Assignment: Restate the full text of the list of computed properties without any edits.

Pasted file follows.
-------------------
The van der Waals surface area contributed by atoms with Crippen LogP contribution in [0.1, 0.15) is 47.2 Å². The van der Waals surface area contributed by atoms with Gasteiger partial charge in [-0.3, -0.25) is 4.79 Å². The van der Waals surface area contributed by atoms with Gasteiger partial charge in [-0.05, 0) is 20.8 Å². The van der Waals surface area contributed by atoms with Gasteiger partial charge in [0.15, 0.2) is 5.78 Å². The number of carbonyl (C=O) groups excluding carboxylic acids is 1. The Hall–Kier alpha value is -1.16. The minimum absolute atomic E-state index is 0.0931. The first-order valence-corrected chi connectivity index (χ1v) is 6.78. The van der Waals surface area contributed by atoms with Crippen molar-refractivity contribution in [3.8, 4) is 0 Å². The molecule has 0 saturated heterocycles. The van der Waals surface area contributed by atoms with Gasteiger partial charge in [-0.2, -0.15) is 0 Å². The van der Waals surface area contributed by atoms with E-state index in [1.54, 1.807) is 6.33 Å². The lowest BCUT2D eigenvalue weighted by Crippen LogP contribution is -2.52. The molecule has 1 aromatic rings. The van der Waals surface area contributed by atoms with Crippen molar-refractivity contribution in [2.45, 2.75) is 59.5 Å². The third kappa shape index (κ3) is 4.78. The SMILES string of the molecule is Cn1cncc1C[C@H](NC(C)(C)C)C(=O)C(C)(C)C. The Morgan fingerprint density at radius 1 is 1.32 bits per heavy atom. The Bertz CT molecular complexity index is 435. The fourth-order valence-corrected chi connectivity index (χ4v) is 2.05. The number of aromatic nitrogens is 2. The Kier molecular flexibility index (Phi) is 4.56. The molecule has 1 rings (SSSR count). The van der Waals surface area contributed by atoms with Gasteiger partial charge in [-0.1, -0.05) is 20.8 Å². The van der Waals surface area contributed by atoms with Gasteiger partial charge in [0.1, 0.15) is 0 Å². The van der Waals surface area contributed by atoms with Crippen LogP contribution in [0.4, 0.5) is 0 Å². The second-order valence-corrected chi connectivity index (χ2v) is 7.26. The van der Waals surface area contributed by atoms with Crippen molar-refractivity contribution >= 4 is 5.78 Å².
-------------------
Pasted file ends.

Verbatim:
The van der Waals surface area contributed by atoms with Crippen LogP contribution in [0.1, 0.15) is 47.2 Å². The van der Waals surface area contributed by atoms with Gasteiger partial charge in [-0.3, -0.25) is 4.79 Å². The van der Waals surface area contributed by atoms with Gasteiger partial charge in [-0.05, 0) is 20.8 Å². The van der Waals surface area contributed by atoms with Gasteiger partial charge in [0.15, 0.2) is 5.78 Å². The number of carbonyl (C=O) groups excluding carboxylic acids is 1. The Hall–Kier alpha value is -1.16. The minimum absolute atomic E-state index is 0.0931. The first-order valence-corrected chi connectivity index (χ1v) is 6.78. The van der Waals surface area contributed by atoms with Crippen molar-refractivity contribution in [3.8, 4) is 0 Å². The molecule has 0 saturated heterocycles. The van der Waals surface area contributed by atoms with Gasteiger partial charge in [-0.2, -0.15) is 0 Å². The van der Waals surface area contributed by atoms with E-state index in [1.54, 1.807) is 6.33 Å². The lowest BCUT2D eigenvalue weighted by Crippen LogP contribution is -2.52. The molecule has 1 aromatic rings. The van der Waals surface area contributed by atoms with Crippen molar-refractivity contribution in [2.45, 2.75) is 59.5 Å². The third kappa shape index (κ3) is 4.78. The SMILES string of the molecule is Cn1cncc1C[C@H](NC(C)(C)C)C(=O)C(C)(C)C. The Morgan fingerprint density at radius 1 is 1.32 bits per heavy atom. The Bertz CT molecular complexity index is 435. The fourth-order valence-corrected chi connectivity index (χ4v) is 2.05. The number of aromatic nitrogens is 2. The Kier molecular flexibility index (Phi) is 4.56. The molecule has 1 rings (SSSR count). The van der Waals surface area contributed by atoms with Gasteiger partial charge in [-0.1, -0.05) is 20.8 Å². The van der Waals surface area contributed by atoms with Gasteiger partial charge in [0.1, 0.15) is 0 Å². The van der Waals surface area contributed by atoms with Crippen LogP contribution in [0.4, 0.5) is 0 Å². The second-order valence-corrected chi connectivity index (χ2v) is 7.26. The van der Waals surface area contributed by atoms with Crippen molar-refractivity contribution >= 4 is 5.78 Å².